We’re taking one last trip down automotive memory lane. Across the world, millions of cars have been produced, but only of few have stood the test of time to become classic car icons. We’re compiling a list of the 10 coolest classic cars of all time based on industry impact, rarity, power, and style.
The Shelby Cobra was great, but the 1966 Shelby 427 Cobra is certainly one of the coolest classic cars of all time. This classic car was yet another beautiful machine from Carroll Shelby, and only 23 Cobra 427s were ever produced. Supposedly, this machine could drive from 0 to 100 mpg AND come to a complete stop in under 14 seconds!
Rocking gull wings before it was cool, Mercedes-Benz pioneered gull wing doors in the beautiful Mercedes-Benz 300 SL Gullwing. This Mercedes was largely successful, and it’s extremely collectible today. In bold at the top of this vehicle’s resume, it was considered the fastest production car at the time.
Less than 1400 original Ford Mustang Boss 429s were built. Ford wanted to develop a Hemi engine for NASCAR to compete with Chrysler’s powerful 426 Hemi. While the Boss 429 was only rated at 375 hp and 450 lb ft of torque, some auto experts suggest it could easily produce greater than 500hp. Ford had to adjust the body and remove AC just to fit this giant engine.
Though the American luxo-barge would continue on for the better part of three decades, it reached a high watermark with the 4th generation Cadillac Eldorado back in 1959. It was large, sumptuous, and ostentatiously styled. The chrome, that grille, those headlights, those taillights! Fins had been getting bigger and more elaborate as the 1950s had gone on, and the Eldorado’s fins, complete with the “rocketship” double-bullet taillights, were never to be equaled or surpassed.
The Plymouth Hemi ‘Cuda (Barracuda) packed Chrysler’s 426 cubic inch 7.0L Hemi V8. The Barracuda was Plymouth’s first pony car. From 1970 on, the ‘Cuda was built on an E-body, establishing its own look and feel among the competition. These are some of the most valuable and collectible muscle cars today.
The Chevrolet Corvette C2 began in the model year 1963. It was a beautiful upgrade from C1 Corvettes. In 1966, Chevy offered an impressive 427 cubic inch big block V8 in their Corvette. Some Vette fans still think the C2 was the best-looking generation to date.
It doesn’t get more 80s excess than the white ‘86 Ferrari Testarossa driven by Don Johnson in Miami Vice. Like all proper Ferrari, the Testarossa featured a V12, a 4.9L in this case, paired to a 5-speed manual. The Testarossa is a single car collection of our favorite classic car designs including pop-up headlights, automatic seat belts, and a directional dome light (like you find in commercial airplanes).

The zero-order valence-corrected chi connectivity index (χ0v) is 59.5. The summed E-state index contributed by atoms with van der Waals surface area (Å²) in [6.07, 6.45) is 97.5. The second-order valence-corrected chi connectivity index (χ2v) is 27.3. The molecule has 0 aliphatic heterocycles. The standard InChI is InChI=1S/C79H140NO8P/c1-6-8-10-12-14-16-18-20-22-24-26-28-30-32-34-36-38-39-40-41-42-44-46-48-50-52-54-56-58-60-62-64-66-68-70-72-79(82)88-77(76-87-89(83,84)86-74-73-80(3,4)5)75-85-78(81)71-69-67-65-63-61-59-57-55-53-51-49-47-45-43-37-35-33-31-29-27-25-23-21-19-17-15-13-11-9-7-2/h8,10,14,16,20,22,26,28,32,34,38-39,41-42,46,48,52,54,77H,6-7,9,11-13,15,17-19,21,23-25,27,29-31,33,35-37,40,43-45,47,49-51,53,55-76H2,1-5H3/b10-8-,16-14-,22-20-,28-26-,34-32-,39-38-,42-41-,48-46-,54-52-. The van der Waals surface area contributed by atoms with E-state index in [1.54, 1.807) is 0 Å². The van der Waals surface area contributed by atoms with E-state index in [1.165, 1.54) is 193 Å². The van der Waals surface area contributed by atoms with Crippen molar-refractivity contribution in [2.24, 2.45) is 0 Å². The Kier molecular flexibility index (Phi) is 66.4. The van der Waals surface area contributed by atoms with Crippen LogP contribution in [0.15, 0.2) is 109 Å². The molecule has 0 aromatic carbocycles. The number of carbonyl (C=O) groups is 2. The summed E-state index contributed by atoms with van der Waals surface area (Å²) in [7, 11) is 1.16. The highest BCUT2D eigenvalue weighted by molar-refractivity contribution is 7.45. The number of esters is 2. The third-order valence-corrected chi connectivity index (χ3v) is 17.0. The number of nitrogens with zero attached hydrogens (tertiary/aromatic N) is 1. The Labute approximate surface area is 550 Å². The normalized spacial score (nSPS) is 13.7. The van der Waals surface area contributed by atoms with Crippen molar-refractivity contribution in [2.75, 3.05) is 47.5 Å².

Admittedly, we may be stretching the definition of “cool” for some of you, but there are people who unironically think of the El Camino as a cool classic car. And when it comes to the 1970 Chevy El Comino SS, you can count us among the converted. Among the engine options in 1970 was the monstrous 454 ci LS6 V8 making 450hp and 500lb.-ft. of torque. Add in those racing stripes down the middle and the six-foot bed and you’ve got a legit and unique classic of the muscle car era.
The BMW Z1 is the car that started the German version of Z cars. Sure, it wasn’t even sold in the US, but this car represents all that is weird and quirky about 1980s sports cars, and that qualifies it as super cool. The Z1 featured the same engine as the 3-Series of its day, a 2.5L I-6 making 168hp. But it isn’t the engine or its performance that the Z1 is remembered for. No, it’s the Z1’s unique slide down doors. Though this wasn’t super practical, as it forced driver and passenger to hurdle over the high door sill to get in, it sure looked cool. And in the 80s, that’s really all that mattered.
Legends don’t spring out of nowhere, and the Porsche 911 is no exception. The greatest sports car of all time traces its linage directly to Porsche’s preceding roadster and their first production car, the 356. The aerodynamic, rear-engine two-seater was designed by Ferdinand Porsche and debuted in 1948. It began it’s run (lasting all the way to 1966) with a modest 1.1L 4-cylinder air-cooled naturally aspirated boxer engine and a four-speed manual transmission. With their sleek design and rear engine set-up its easy to see the family resemblance to the 911. Today, 356s are a major collector’s items for Porsche fans. A Porsche 356A 1600 Speedster auctioned at Sotheby’s in 2016 went for $665,500.